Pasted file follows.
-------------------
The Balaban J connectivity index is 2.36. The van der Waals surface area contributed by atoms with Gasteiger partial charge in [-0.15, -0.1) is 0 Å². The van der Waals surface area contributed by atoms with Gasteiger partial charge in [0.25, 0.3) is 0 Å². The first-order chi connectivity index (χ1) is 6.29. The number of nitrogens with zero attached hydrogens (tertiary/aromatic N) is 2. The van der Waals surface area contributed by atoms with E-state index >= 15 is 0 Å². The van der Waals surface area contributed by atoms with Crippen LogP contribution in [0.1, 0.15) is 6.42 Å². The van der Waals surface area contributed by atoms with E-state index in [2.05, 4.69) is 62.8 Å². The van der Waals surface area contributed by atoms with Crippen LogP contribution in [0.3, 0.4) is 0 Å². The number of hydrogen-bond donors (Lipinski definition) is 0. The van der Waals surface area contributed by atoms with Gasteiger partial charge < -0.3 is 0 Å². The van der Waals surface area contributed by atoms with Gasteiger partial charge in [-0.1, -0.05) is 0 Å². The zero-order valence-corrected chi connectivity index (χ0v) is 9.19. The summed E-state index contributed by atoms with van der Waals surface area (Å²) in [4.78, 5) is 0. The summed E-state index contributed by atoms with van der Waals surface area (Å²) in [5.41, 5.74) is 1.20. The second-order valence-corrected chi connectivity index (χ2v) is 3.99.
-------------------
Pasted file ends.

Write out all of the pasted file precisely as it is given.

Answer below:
The Balaban J connectivity index is 2.36. The van der Waals surface area contributed by atoms with Gasteiger partial charge in [-0.15, -0.1) is 0 Å². The van der Waals surface area contributed by atoms with Gasteiger partial charge in [0.25, 0.3) is 0 Å². The first-order chi connectivity index (χ1) is 6.29. The number of nitrogens with zero attached hydrogens (tertiary/aromatic N) is 2. The van der Waals surface area contributed by atoms with E-state index >= 15 is 0 Å². The van der Waals surface area contributed by atoms with Crippen LogP contribution in [0.1, 0.15) is 6.42 Å². The van der Waals surface area contributed by atoms with E-state index in [2.05, 4.69) is 62.8 Å². The van der Waals surface area contributed by atoms with Crippen LogP contribution in [0.3, 0.4) is 0 Å². The number of hydrogen-bond donors (Lipinski definition) is 0. The van der Waals surface area contributed by atoms with Gasteiger partial charge < -0.3 is 0 Å². The van der Waals surface area contributed by atoms with Gasteiger partial charge in [-0.1, -0.05) is 0 Å². The zero-order valence-corrected chi connectivity index (χ0v) is 9.19. The summed E-state index contributed by atoms with van der Waals surface area (Å²) in [4.78, 5) is 0. The summed E-state index contributed by atoms with van der Waals surface area (Å²) in [5.41, 5.74) is 1.20. The second-order valence-corrected chi connectivity index (χ2v) is 3.99.